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Legislative oversight, Literacy Act delay bills die today unless Ivey signs

By MARY SELL, Alabama Daily News

A few of the more controversial bills of the 2021 legislative session will die at 11:59 tonight if Gov. Kay Ivey doesn’t sign them. 

Among those still awaiting Ivey’s approval are bills to give more legislative oversight of state spending, including her office’s, and delaying until 2024 a requirement that third-grade students not reading proficiently be held back. Legislation to change teachers’ benefits also still needs Ivey’s signature. 

The legislative session ended last week so lawmakers have no recourse on what’s known as a pocket veto. A bill dies if not signed by the governor within 10 days of the end of session.

Rep. Mike Jones’ House Bill 392 would give a legislative panel a chance to examine state agency or department spending of more than $10 million or 5% of their annual appropriation from the General Fund, whichever is less. The bill, which had 40 GOP co-sponsors, originally would have let lawmakers approve such spending, but that language was stripped in the Senate. House leadership previously said the bill would give the Legislature more oversight of spending like the prison leases Ivey signed early this year.

Ivey’s office has opposed the bill

The final Legislature-approved version of the bill gave spending oversight to the existing Legislative Contract Review Committee. It also removed the Legislature’s ability to delay contracts until the next legislative session. The Contract Review Committee currently can delay state contracts for 45 days, but it can’t kill them.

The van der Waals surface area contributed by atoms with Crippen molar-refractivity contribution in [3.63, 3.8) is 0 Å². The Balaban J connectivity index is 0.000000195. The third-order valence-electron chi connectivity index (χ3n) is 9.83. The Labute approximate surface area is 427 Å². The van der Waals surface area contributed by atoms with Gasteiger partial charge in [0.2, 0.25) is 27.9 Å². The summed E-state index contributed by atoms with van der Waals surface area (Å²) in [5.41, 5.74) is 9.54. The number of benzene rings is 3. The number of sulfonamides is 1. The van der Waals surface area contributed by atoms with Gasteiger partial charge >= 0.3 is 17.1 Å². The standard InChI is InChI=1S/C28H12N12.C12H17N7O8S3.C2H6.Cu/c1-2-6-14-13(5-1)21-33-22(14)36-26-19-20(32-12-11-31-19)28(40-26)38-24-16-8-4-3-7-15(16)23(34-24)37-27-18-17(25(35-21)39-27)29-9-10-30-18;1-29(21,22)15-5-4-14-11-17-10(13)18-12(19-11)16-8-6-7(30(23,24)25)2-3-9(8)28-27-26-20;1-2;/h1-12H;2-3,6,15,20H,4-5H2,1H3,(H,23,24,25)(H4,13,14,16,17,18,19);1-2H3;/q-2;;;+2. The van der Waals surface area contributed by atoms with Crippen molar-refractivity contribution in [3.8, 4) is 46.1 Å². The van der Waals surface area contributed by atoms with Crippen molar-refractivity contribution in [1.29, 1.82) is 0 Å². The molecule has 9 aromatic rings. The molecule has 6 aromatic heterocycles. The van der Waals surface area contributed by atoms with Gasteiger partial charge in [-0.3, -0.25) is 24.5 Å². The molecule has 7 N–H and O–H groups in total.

Another bill still in limbo would let newer teachers in the state rollover each year their sick leave and get paid for unused days when they retire. Current Tier II teachers lose unused days each year. 

Sponsor Rep. Alan Baker, R-Brewton, has said his goal with House Bill 93 was to erase some of the “disparity” between Tier I and Tier II benefit recipients.  As originally written this year and approved in the House, Baker’s bill would have let Tier II teachers collect retirement after 30 years instead of at age 62 as is now law. That portion was struck.  

The bill also increases teachers’ contributions to their retirement from 6% to 6.2%. Tier II retirement benefits went into effect for new teachers in 2013 in an effort to save the state money on retirement costs. Teachers already in the classroom at that time got to stay in the more generous Tier I.

Baker on Wednesday said he expected Ivey to sign the bill and he hadn’t gotten any indication from her office of any issues with it.

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